Featured Image by Danish artist Anja Hemmingsen. Find her on: http://anjahemmingsen.com

New Book Review Page and American Psycho

So, seen as I am documenting my yearly adventure with mental health and would like to share as much useful information as possible (to the poor deluded folk who think following my blog is an awesome idea) I have decided to put a new section on which to document reading, film, music and art reviews. Obviously all linked to mental health and/or creativity (or how modern society is destroying us).

I’m going to start with fictional reading. I’ve uploaded a couple of book reviews you can check out and will be adding more of my past readings in the near future, plus all the (very very many) books I have set myself the task to read in this year.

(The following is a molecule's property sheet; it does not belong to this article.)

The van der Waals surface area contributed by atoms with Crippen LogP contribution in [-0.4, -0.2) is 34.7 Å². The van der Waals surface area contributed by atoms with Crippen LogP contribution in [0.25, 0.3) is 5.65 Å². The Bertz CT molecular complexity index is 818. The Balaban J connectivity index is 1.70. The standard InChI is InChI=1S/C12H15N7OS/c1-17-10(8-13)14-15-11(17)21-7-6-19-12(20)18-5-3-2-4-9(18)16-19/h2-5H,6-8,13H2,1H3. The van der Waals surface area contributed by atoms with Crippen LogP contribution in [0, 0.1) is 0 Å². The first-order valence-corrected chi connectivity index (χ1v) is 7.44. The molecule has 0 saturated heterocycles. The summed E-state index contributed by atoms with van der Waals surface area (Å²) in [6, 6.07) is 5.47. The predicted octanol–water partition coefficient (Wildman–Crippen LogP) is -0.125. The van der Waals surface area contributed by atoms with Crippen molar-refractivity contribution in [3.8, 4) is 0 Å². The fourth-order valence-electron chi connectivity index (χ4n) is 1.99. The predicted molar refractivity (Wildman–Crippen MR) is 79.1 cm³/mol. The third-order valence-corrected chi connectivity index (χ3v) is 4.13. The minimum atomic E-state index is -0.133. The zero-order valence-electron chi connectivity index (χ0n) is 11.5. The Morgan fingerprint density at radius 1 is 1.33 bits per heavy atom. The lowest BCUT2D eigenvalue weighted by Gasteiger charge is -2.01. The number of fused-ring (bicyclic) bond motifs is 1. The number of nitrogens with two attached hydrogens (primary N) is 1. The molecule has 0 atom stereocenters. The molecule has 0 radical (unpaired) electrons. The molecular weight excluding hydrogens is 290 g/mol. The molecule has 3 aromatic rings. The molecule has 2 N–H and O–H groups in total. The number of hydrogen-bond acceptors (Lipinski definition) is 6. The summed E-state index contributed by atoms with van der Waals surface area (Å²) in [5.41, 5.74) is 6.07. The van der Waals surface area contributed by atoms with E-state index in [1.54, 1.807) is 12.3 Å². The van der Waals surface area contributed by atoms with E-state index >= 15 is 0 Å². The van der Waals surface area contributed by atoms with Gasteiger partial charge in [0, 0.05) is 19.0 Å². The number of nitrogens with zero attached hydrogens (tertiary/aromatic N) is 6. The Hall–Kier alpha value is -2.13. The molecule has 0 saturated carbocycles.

To start off, here’s of a review of a cute little light-hearted novel about a yuppie serial killer. Check the others out on my Mental Health Reads page!


American Psycho – Bret Easton Ellis

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Link with mental health: sociopathy.

American Psycho is a entertaining yet terrifying satire on the apathy of modern society, depicting the dysfunctions hidden behind the superficiality of the American yuppie world. It is recounted through the eyes of Patrick Bateman, a mass-murdering Wall Street broker. He is a typical, upper-class boy-next-door, who’s flow of consciousness (extremely accelerated due to the use of steroids and other drugs) manifests a refined, and almost obsessive taste for good clothes, good food, good music, good clubs, good prostitutes and preserving a good physical image. Not too strange huh? He also has a rather tasteful dislike for women and the homeless which he sees as society leeches who are not prepared to work for a living. Still, not that far fetched.